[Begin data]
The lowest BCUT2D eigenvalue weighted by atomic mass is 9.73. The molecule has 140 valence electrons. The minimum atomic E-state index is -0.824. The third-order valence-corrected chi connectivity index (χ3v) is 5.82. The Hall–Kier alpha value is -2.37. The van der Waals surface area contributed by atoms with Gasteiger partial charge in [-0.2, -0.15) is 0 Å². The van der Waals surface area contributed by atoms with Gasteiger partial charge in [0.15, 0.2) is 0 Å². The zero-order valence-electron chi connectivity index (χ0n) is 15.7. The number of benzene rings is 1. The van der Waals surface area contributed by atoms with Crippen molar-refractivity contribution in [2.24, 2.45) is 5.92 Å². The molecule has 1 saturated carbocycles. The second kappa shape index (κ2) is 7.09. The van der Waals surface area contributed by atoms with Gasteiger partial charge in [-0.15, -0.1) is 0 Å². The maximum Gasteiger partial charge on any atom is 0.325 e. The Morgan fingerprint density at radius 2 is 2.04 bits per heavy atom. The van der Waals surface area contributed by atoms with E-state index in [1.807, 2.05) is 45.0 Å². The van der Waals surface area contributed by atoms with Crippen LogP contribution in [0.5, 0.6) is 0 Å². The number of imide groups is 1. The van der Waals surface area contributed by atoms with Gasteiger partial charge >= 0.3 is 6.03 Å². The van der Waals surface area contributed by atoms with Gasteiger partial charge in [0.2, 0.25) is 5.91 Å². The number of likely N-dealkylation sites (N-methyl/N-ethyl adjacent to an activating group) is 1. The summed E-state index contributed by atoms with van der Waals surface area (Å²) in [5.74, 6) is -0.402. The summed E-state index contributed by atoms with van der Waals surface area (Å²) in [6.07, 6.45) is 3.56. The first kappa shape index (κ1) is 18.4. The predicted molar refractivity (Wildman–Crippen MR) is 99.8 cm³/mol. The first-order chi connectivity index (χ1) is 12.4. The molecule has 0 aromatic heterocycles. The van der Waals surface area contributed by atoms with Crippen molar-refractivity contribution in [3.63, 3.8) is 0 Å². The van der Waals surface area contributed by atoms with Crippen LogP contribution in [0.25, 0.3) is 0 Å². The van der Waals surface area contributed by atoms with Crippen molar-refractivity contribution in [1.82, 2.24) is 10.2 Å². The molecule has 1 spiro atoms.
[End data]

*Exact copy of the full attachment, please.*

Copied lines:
The lowest BCUT2D eigenvalue weighted by atomic mass is 9.73. The molecule has 140 valence electrons. The minimum atomic E-state index is -0.824. The third-order valence-corrected chi connectivity index (χ3v) is 5.82. The Hall–Kier alpha value is -2.37. The van der Waals surface area contributed by atoms with Gasteiger partial charge in [-0.2, -0.15) is 0 Å². The van der Waals surface area contributed by atoms with Gasteiger partial charge in [0.15, 0.2) is 0 Å². The zero-order valence-electron chi connectivity index (χ0n) is 15.7. The number of benzene rings is 1. The van der Waals surface area contributed by atoms with Crippen molar-refractivity contribution in [2.24, 2.45) is 5.92 Å². The molecule has 1 saturated carbocycles. The second kappa shape index (κ2) is 7.09. The van der Waals surface area contributed by atoms with Gasteiger partial charge in [-0.15, -0.1) is 0 Å². The maximum Gasteiger partial charge on any atom is 0.325 e. The Morgan fingerprint density at radius 2 is 2.04 bits per heavy atom. The van der Waals surface area contributed by atoms with E-state index in [1.807, 2.05) is 45.0 Å². The van der Waals surface area contributed by atoms with Crippen LogP contribution in [0.5, 0.6) is 0 Å². The number of imide groups is 1. The van der Waals surface area contributed by atoms with Gasteiger partial charge >= 0.3 is 6.03 Å². The van der Waals surface area contributed by atoms with Gasteiger partial charge in [0.2, 0.25) is 5.91 Å². The number of likely N-dealkylation sites (N-methyl/N-ethyl adjacent to an activating group) is 1. The summed E-state index contributed by atoms with van der Waals surface area (Å²) in [5.74, 6) is -0.402. The summed E-state index contributed by atoms with van der Waals surface area (Å²) in [6.07, 6.45) is 3.56. The first kappa shape index (κ1) is 18.4. The predicted molar refractivity (Wildman–Crippen MR) is 99.8 cm³/mol. The first-order chi connectivity index (χ1) is 12.4. The molecule has 0 aromatic heterocycles. The van der Waals surface area contributed by atoms with Crippen molar-refractivity contribution in [3.63, 3.8) is 0 Å². The van der Waals surface area contributed by atoms with Crippen LogP contribution in [0.25, 0.3) is 0 Å². The van der Waals surface area contributed by atoms with Crippen molar-refractivity contribution in [1.82, 2.24) is 10.2 Å². The molecule has 1 spiro atoms.